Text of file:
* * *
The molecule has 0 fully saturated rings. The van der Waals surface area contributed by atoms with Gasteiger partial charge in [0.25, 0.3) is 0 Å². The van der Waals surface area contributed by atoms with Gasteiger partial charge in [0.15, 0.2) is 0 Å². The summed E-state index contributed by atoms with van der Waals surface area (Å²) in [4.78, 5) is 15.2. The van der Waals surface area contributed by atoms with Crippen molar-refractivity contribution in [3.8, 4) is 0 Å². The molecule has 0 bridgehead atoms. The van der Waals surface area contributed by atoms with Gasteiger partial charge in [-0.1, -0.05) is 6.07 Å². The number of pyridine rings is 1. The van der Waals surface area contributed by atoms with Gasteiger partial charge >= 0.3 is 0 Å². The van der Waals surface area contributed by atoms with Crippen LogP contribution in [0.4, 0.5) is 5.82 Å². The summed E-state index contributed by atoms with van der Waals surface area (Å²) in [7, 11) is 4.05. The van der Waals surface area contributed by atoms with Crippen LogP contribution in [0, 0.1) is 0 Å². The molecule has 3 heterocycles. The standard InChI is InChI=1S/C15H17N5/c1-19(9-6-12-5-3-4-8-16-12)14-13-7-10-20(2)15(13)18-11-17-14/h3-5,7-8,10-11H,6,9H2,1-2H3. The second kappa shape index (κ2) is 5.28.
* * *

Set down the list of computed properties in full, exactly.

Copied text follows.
The molecule has 0 fully saturated rings. The van der Waals surface area contributed by atoms with Gasteiger partial charge in [0.25, 0.3) is 0 Å². The van der Waals surface area contributed by atoms with Gasteiger partial charge in [0.15, 0.2) is 0 Å². The summed E-state index contributed by atoms with van der Waals surface area (Å²) in [4.78, 5) is 15.2. The van der Waals surface area contributed by atoms with Crippen molar-refractivity contribution in [3.8, 4) is 0 Å². The molecule has 0 bridgehead atoms. The van der Waals surface area contributed by atoms with Gasteiger partial charge in [-0.1, -0.05) is 6.07 Å². The number of pyridine rings is 1. The van der Waals surface area contributed by atoms with Gasteiger partial charge >= 0.3 is 0 Å². The van der Waals surface area contributed by atoms with Crippen LogP contribution in [0.4, 0.5) is 5.82 Å². The summed E-state index contributed by atoms with van der Waals surface area (Å²) in [7, 11) is 4.05. The van der Waals surface area contributed by atoms with Crippen LogP contribution in [0, 0.1) is 0 Å². The molecule has 3 heterocycles. The standard InChI is InChI=1S/C15H17N5/c1-19(9-6-12-5-3-4-8-16-12)14-13-7-10-20(2)15(13)18-11-17-14/h3-5,7-8,10-11H,6,9H2,1-2H3. The second kappa shape index (κ2) is 5.28.